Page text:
Monday, November 14, 2011

Benjamin Harrison 
by Charles W Calhoun. Times Books, 206 pages.

The latest in my ongoing effort to study America through the lens of presidential biographies, Charles W. Calhoun's Benjamin Harrison manages the amazing act of being as informative as a Wikipedia article without actually revealing all that much about its subject. This may be a result of the scope of the book - it's part of The American President's Series, edited by Arthur M. Schlessinger Jr, and it's probable that the author was working towards a specific word count. But whatever the reason, this is hardly the most comprehensive look at the life of the 23rd President (that honor resides with the 3 volume opus by Harry J. Sievers). This isn't necessarily a bad thing; but the book succeeds in revealing very little about Benjamin Harrison himself. This is a political biography, focused entirely on Harrison's professional actions, rather then his personal life. This sadly contradicts the aim of the American President series which, according to Mr. Schlessinger is to remind us of the humanity behind America's leaders.

Wednesday, November 9, 2011

Moneyball: The Art of Winning an Unfair Game
by Michael Lewis. W.W. Norton and Co. 286 pages.
directed by Michael Bennett. Columbia Pictures. 133 min.

Comparing a book to its filmed version is a dangerous pastime: cinema and print are two different mediums and require different storytelling skills. One is visual, the other cerebral. Those that realize this invariably make good films - they steal the book's plot and maybe some of the dialogue, but otherwise they're wise enough to leave the book on the shelf. Moneyball is one such film. Written by Steven Zallian and Aaron Sorkin, Moneyball the movie is a taut character drama of a man against the world. Michael Lewis' book, on the other hand, is a far more complex expose of baseball's underworld and the personas behind both the players and those who put them on the film. Book and film are two different entities that have sprung from the same tree: the closest analogy one could give is that they are a pair of successful fraternal twins.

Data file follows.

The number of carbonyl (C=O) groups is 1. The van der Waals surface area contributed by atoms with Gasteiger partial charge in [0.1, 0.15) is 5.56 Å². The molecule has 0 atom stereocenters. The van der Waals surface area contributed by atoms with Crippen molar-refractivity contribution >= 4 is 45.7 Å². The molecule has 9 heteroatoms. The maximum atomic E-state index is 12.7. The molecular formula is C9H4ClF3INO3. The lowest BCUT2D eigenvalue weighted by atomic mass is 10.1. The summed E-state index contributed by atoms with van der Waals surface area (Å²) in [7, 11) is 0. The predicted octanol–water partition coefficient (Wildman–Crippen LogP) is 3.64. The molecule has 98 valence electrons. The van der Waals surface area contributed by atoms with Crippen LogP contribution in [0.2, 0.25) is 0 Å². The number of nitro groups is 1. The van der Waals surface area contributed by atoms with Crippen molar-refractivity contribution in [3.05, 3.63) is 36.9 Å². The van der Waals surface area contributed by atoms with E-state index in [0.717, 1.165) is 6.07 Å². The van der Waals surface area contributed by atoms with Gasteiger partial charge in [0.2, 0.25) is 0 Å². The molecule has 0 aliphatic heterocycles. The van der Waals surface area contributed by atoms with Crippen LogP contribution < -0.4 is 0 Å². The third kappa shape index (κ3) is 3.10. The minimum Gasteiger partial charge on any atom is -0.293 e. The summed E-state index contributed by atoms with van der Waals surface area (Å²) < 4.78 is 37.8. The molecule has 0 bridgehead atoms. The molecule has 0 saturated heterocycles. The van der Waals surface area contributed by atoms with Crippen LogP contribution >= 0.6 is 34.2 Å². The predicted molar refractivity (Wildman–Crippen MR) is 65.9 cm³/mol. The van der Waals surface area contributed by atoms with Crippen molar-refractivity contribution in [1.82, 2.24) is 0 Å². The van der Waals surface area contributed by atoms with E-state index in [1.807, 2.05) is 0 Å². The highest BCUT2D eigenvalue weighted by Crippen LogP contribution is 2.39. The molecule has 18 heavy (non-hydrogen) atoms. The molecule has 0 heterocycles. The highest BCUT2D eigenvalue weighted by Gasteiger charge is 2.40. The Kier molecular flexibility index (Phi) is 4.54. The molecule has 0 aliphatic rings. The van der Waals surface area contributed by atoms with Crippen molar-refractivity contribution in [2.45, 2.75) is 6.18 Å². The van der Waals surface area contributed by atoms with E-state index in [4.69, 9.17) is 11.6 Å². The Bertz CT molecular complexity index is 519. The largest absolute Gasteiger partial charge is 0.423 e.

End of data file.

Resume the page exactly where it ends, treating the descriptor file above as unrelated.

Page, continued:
Saturday, November 5, 2011

Saturday by Ian McEwan.
Jonathan Cape, 279 pages.   

Ian McEwan has made a career putting the literary in literary fiction, but with Saturday he outdoes even himself. A novel that manages to be both dense and quiet, Saturday takes us slowly - very slowly - through a day in the life neurosurgeon Henry Perowne, allowing Mr. McEwan to revel in the mundane. Even the act of urinating deserves a paragraph of its own, which may be all you need to know in order to decide if Saturday is for you. Make no mistake: this is an exquisite book that reveals both the poetry and the disquiet in he most mundane of things. But Mr. McEwan is in no hurry to get to his point. Like The Comfort of Strangers, a much earlier novel, this is a book which almost imperceptibly pushes its characters towards an unforseen and startling climax.